Many guests will want to stay overnight after the evening reception, and possibly also the night before the wedding, so a list of local hotels and guesthouses is very helpful. Print out their names and addresses, along with contact details and rates for single and double rooms.
Hotels will often block reserve rooms, as long as they are confirmed by a certain date. This usually allows you to negotiate a more favourable rate, especially during off‐peak seasons. If you do arrange a deal with any hotels, remind guests to inform the hotel that they are part of your wedding party when they book.
Make sure you include as many venues as possible ‐‐ there will always be someone who leaves it until the last minute and will phone in a panic if they can’t find anywhere to stay. A good range of prices should also be included. Some guests might be looking for the least expensive accommodation they can find, while others might like to splash out on a glamorous hotel for the night.
Also include a list of restaurants, covering a range of budgets and styles.
If you have pre‐booked rooms in a hotel for out of town guests, it’s always appreciated if you leave a message of welcome in their rooms. It’s also a good idea to give your guests the name and phone number of someone you have appointed as a ‘guest liaison’, who can be contacted with questions and queries. If most of your out of town guests are arriving the evening before the wedding, suggest a time they can meet in a hotel bar and get acquainted before the wedding. This is particularly appreciated if you’re having a rehearsal dinner with your wedding party and can’t spend time with them yourself.
If any of your guests aren’t familiar with the traditions of your wedding, let them know beforehand what the layout of the day might be, as this will enable them to relax and enjoy the day more.
An out of town guest reception a couple of days before the wedding is an enjoyable way to catch up with friends and family. If possible, have it somewhere special locally, which would make a story for the guests when they go home, such as a hotel where someone famous has stayed, or the clubhouse of a well‐known local sports team.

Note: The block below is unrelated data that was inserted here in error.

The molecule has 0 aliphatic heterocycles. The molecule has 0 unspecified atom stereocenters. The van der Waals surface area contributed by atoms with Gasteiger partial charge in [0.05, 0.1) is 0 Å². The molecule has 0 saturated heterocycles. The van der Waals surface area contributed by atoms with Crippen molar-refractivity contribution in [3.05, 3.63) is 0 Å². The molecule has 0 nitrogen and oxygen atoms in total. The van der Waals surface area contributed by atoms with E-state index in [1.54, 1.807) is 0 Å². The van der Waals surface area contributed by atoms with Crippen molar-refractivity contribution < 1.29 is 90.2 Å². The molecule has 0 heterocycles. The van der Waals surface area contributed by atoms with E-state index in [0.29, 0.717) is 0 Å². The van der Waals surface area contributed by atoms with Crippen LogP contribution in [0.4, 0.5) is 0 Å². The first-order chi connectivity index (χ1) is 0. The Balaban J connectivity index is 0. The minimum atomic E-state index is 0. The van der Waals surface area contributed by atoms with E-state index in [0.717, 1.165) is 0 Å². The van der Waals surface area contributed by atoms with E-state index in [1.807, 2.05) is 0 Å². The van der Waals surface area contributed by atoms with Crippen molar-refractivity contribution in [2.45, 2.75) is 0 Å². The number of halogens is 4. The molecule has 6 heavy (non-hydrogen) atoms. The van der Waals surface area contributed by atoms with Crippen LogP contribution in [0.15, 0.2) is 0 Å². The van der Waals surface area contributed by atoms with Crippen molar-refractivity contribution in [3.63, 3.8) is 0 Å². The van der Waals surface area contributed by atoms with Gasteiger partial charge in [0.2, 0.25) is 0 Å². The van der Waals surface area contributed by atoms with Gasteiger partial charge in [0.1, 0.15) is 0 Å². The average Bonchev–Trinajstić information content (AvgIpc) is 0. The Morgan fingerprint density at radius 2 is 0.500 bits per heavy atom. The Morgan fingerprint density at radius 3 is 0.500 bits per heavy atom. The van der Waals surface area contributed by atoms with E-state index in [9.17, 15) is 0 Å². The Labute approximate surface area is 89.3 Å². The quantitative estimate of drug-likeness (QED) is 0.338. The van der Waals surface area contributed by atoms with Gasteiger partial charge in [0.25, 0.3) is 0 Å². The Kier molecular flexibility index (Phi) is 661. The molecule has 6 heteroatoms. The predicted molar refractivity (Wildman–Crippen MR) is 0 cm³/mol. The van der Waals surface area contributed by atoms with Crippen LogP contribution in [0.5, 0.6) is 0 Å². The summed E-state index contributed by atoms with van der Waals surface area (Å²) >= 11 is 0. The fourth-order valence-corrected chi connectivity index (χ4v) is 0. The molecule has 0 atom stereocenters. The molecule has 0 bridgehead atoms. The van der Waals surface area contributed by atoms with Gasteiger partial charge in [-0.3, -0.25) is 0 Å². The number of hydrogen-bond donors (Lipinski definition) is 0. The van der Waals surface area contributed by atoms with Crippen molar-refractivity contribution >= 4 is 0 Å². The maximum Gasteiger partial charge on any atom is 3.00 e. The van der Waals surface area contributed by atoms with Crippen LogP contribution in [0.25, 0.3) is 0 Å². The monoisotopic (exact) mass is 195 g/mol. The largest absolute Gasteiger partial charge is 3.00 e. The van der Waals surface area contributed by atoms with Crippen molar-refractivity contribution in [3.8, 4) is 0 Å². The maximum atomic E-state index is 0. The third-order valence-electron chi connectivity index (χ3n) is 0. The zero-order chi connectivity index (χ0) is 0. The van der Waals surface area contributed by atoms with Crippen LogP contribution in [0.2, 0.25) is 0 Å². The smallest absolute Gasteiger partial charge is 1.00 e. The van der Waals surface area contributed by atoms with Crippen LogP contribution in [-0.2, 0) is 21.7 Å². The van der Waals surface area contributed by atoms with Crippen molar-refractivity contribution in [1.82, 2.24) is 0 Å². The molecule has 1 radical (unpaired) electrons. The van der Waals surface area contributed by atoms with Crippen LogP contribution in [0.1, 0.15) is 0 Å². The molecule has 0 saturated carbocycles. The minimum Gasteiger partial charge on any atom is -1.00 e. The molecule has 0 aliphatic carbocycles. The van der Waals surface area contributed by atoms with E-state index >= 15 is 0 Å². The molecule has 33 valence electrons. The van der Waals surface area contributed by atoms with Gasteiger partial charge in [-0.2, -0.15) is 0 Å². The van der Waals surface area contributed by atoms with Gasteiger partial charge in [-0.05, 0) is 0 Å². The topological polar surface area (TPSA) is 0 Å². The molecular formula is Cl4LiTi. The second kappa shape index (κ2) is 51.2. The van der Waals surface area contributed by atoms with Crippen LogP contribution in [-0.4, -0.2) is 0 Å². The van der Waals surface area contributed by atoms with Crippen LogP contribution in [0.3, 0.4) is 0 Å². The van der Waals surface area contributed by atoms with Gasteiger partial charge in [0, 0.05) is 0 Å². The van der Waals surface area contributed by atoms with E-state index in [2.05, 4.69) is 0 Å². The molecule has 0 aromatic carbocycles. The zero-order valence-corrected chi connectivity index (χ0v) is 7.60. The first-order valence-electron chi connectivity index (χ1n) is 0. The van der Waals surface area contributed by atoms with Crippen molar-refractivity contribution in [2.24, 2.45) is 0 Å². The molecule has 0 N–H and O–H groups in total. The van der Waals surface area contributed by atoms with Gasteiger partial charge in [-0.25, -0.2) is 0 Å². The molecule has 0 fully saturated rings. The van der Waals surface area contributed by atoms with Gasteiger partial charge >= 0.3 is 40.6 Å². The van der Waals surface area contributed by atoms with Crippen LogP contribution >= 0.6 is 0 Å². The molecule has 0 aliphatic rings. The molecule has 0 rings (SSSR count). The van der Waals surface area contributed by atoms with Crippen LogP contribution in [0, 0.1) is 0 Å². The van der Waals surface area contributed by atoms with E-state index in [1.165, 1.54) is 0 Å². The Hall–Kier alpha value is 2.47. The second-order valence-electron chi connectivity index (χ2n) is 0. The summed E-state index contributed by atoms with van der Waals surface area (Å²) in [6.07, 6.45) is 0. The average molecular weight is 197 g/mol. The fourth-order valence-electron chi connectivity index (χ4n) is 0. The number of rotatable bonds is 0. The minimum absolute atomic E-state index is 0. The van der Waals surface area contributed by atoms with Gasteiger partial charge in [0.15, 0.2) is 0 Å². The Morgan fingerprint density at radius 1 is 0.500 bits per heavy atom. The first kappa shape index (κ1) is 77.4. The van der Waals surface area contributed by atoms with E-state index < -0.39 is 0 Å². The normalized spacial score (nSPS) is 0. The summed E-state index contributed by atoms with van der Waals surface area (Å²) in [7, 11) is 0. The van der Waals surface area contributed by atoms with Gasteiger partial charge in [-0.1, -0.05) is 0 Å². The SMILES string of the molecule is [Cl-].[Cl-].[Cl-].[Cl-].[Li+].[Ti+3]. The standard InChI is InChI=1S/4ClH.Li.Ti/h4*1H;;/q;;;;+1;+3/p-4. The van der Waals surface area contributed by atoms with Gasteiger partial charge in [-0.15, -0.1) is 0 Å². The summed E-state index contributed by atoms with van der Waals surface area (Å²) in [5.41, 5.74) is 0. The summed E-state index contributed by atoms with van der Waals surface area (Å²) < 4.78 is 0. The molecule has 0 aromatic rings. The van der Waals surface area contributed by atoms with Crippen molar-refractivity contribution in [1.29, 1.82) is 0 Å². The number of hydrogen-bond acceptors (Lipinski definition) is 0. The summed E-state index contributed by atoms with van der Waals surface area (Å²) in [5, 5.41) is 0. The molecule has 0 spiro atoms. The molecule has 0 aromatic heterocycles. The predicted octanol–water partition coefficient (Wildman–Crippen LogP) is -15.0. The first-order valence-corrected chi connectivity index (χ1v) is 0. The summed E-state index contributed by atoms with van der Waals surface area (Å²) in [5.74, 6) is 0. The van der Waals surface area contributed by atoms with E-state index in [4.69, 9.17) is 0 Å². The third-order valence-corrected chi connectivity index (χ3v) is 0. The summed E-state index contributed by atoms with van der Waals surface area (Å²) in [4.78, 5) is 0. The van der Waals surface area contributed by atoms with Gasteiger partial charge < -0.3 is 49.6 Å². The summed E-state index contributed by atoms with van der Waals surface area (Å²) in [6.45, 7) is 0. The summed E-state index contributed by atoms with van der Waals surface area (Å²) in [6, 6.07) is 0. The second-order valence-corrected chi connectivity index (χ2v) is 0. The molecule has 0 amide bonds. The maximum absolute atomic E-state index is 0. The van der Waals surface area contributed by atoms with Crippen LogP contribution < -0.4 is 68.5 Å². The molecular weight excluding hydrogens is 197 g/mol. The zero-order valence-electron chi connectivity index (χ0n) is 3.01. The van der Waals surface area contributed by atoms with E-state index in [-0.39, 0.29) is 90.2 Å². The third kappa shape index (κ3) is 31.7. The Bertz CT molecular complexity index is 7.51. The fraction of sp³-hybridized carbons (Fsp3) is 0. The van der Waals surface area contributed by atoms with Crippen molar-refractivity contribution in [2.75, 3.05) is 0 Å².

It is not correct to refer to morning dress on an invitation, although other forms of dress, such as black tie or lounge suites, are fine.
Reply cards and envelopes
It’s not essential to include a reply card in your invitation, and is perfectly acceptable to expect guests to use their own stationery to reply. However, a good way of getting responses quickly is to include a card that can be completed and posted back to you. You could also include a stamped, addressed envelope.
You can have small cards printed with the invitations so that all guests need to do is delete appropriately. For example:
We would love to attend/will be unable to attendthe wedding of (bride and groom) on…
Slightly more formal wording could be:
…………………………………………….is/are pleased to accept your kindInvitation to the marriage of yourDaughter, (bride’s Christian names) toMr. (groom’s Christian names and surname)
On (day and date)
There could also be options for:
stating any dietary requirements or allergies
writing in the total number of family members who will be attending
stating whether the guest will be attending both the ceremony and reception.
Printing costs can be high so, as an alternative, you could buy a set of ready‐printed RSVP cards, or just buy plain inserts and print them yourself.
It’s also a good idea to add a date by which you would like to receive the replies. The wording for this could be ‘the favour of a reply is requested before (date)’. You need to give yourself the maximum amount of time to invite other people if you find you’ve got the space, and to organise seating plans and place cards. A sensible date is one or two months before the event, or whatever makes sense for your arrangements. After this date, start ringing around any stragglers to get their answer.